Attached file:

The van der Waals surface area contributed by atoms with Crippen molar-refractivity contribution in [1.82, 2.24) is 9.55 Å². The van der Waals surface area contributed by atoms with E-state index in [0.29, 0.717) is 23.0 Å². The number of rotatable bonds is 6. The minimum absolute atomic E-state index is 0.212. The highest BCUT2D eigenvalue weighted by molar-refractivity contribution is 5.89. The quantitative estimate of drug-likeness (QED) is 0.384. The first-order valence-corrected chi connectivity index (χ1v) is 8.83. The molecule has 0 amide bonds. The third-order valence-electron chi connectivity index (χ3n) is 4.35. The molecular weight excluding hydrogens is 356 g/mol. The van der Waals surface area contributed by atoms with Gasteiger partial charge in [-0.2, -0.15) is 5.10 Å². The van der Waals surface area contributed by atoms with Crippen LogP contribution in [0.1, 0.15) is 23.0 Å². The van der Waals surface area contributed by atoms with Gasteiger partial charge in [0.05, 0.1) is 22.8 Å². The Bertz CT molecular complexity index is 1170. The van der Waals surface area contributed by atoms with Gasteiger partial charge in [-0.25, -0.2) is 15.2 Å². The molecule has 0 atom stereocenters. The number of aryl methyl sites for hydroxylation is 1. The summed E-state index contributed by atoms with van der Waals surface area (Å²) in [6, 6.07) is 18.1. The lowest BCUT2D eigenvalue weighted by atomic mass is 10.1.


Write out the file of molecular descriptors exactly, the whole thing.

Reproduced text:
The van der Waals surface area contributed by atoms with Crippen molar-refractivity contribution in [1.82, 2.24) is 9.55 Å². The van der Waals surface area contributed by atoms with E-state index in [0.29, 0.717) is 23.0 Å². The number of rotatable bonds is 6. The minimum absolute atomic E-state index is 0.212. The highest BCUT2D eigenvalue weighted by molar-refractivity contribution is 5.89. The quantitative estimate of drug-likeness (QED) is 0.384. The first-order valence-corrected chi connectivity index (χ1v) is 8.83. The molecule has 0 amide bonds. The third-order valence-electron chi connectivity index (χ3n) is 4.35. The molecular weight excluding hydrogens is 356 g/mol. The van der Waals surface area contributed by atoms with Gasteiger partial charge in [-0.2, -0.15) is 5.10 Å². The van der Waals surface area contributed by atoms with Crippen LogP contribution in [0.1, 0.15) is 23.0 Å². The van der Waals surface area contributed by atoms with Gasteiger partial charge in [0.05, 0.1) is 22.8 Å². The Bertz CT molecular complexity index is 1170. The van der Waals surface area contributed by atoms with Gasteiger partial charge in [-0.25, -0.2) is 15.2 Å². The molecule has 0 atom stereocenters. The number of aryl methyl sites for hydroxylation is 1. The summed E-state index contributed by atoms with van der Waals surface area (Å²) in [6, 6.07) is 18.1. The lowest BCUT2D eigenvalue weighted by atomic mass is 10.1.